Why is the Rating of a Power Plant Capacity Expressed in MW instead of MVA?
For the following reasons, a power plant capacity rating may be expressed in megawatts (MW) instead of megavolt-amperes (MVA).
In a generating station, the prime mover (turbine) generates only and only active power in Watts. A generator then converts the mechanical power into electrical energy i.e. Volt x Amps x Power factor which is further transmit and distribute in a typical power system scheme. That’s why we express the rating of a a power plant capacity in MW instead of MVA. It means no matter how large your generator is, but it depends on the capacity of the engine (prime mover / turbine) i.e. a 50 MW turbine connected to a 90MVA alternator (which generates both active and reactive power) in a power plant will generate only 50MW at full load.
In short, a power plant rating is specified in terms of prime mover / turbine (turbine rating may be seen by nameplate rating which is in MW or Horsepower (HP) not in MVA) and not by the alternator set coupled to it.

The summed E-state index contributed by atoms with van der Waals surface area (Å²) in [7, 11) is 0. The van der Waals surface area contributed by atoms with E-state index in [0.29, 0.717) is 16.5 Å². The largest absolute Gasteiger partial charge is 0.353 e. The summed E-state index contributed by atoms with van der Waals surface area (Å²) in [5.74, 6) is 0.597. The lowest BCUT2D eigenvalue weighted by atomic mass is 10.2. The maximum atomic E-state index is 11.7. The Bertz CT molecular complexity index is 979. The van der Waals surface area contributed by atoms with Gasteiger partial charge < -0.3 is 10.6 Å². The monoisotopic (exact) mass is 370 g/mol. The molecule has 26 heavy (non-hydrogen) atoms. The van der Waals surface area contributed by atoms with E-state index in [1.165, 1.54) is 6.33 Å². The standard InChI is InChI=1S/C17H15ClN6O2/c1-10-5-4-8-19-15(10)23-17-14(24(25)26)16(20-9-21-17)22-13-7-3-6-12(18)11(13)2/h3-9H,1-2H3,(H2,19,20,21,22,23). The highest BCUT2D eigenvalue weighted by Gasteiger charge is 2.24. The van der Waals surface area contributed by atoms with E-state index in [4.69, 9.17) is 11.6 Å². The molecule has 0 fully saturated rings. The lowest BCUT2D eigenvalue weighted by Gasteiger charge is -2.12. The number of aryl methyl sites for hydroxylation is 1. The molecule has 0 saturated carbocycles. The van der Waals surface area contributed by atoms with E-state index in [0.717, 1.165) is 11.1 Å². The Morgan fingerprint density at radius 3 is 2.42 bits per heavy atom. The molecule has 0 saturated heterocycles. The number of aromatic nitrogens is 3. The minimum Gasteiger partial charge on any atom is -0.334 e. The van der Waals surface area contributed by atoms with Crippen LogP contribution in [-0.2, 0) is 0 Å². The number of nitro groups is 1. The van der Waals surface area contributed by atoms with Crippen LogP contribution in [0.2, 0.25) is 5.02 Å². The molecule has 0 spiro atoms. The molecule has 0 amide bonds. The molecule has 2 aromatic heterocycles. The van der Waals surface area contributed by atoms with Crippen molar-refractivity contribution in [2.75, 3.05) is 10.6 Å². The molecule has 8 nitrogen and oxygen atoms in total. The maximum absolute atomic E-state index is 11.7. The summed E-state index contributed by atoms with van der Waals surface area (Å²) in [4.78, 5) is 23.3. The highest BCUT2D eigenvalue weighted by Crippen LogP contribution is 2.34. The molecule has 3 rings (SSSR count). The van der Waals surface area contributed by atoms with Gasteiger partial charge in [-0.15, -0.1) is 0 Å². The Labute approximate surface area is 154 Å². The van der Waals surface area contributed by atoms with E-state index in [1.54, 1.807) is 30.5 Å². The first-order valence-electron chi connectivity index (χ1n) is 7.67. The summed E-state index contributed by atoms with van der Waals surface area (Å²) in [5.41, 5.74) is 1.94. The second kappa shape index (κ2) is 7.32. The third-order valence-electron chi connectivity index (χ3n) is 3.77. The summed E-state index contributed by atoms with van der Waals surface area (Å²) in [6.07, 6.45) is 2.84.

Another thing is that, electric power companies charge their consumer for kVA (electricity bill) while they generate kW (or MW) at the power station (power plant).They penalize their consumer for low power factor because they are not responsible for low power factor and kVA but you. Moreover, in a power plant, power factor is 1 therefore MW is equal to MVA …… (MW = MVA x P.F).
Another interesting and funny answer by one of our Facebook page fan…“Power House means house of the Power, and we know that the unit of power is Watt. That’s why we rated a power plant capacity in MW and not in MVA”.
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